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43. CHAPTER XLIII
On Tuesdays and Fridays masters spent the morning at Amitrano's, criticising the work done. In France the painter earns little unless he paints portraits and is patronised by rich Americans; and men of reputation are glad to increase their incomes by spending two or three hours once a week at one of the numerous studios where art is taught. Tuesday was the day upon which Michel Rollin came to Amitrano's. He was an elderly man, with a white beard and a florid complexion, who had painted a number of decorations for the State, but these were an object of derision to the students he instructed: he was a disciple of Ingres, impervious to the progress of art and angrily impatient with that tas de farceurs whose names were Manet, Degas, Monet, and Sisley; but he was an excellent teacher, helpful, polite, and encouraging. Foinet, on the other hand, who visited the studio on Fridays, was a difficult man to get on with. He was a small, shrivelled person, with bad teeth and a bilious air, an untidy gray beard, and savage eyes; his voice was high and his tone sarcastic. He had had pictures bought by the Luxembourg, and at twenty-five looked forward to a great career; but his talent was due to youth rather than to personality, and for twenty years he had done nothing but repeat the landscape which had brought him his early success. When he was reproached with monotony, he answered:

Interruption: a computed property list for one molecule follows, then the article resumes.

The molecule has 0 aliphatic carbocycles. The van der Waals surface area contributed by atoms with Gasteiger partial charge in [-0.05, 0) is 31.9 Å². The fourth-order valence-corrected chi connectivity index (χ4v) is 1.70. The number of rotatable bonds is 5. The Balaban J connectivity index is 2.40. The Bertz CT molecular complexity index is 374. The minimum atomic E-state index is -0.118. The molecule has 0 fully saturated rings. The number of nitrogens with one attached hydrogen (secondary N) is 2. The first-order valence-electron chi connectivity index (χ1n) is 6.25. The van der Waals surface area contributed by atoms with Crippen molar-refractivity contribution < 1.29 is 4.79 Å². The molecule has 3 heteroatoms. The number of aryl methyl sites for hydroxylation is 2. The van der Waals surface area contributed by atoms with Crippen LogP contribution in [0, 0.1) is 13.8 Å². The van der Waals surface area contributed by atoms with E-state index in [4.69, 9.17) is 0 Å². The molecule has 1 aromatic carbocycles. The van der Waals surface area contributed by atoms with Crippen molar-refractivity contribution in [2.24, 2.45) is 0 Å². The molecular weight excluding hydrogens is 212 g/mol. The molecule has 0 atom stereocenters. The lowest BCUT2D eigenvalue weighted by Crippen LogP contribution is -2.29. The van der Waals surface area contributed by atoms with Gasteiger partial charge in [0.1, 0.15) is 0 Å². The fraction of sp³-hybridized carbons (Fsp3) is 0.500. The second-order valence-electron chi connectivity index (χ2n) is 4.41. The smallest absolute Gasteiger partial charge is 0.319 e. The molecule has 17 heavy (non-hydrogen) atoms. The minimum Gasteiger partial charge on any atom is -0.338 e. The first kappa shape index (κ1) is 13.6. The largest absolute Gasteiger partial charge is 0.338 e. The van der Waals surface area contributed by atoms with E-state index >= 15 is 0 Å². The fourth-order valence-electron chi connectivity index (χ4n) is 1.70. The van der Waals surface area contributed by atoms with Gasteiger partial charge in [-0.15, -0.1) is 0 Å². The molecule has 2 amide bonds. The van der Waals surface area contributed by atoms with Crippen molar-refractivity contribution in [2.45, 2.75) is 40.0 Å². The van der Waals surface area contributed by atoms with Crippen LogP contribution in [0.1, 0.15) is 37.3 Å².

"Corot only painted one thing. Why shouldn't I?"
He was envious of everyone else's success, and had a peculiar, personal loathing of the impressionists; for he looked upon his own failure as due to the mad fashion which had attracted the public, sale bete, to their works. The genial disdain of Michel Rollin, who called them impostors, was answered by him with vituperation, of which crapule and canaille were the least violent items; he amused himself with abuse of their private lives, and with sardonic humour, with blasphemous and obscene detail, attacked the legitimacy of their births and the purity of their conjugal relations: he used an Oriental imagery and an Oriental emphasis to accentuate his ribald scorn. Nor did he conceal his contempt for the students whose work he examined. By them he was hated and feared; the women by his brutal sarcasm he reduced often to tears, which again aroused his ridicule; and he remained at the studio, notwithstanding the protests of those who suffered too bitterly from his attacks, because there could be no doubt that he was one of the best masters in Paris. Sometimes the old model who kept the school ventured to remonstrate with him, but his expostulations quickly gave way before the violent insolence of the painter to abject apologies.
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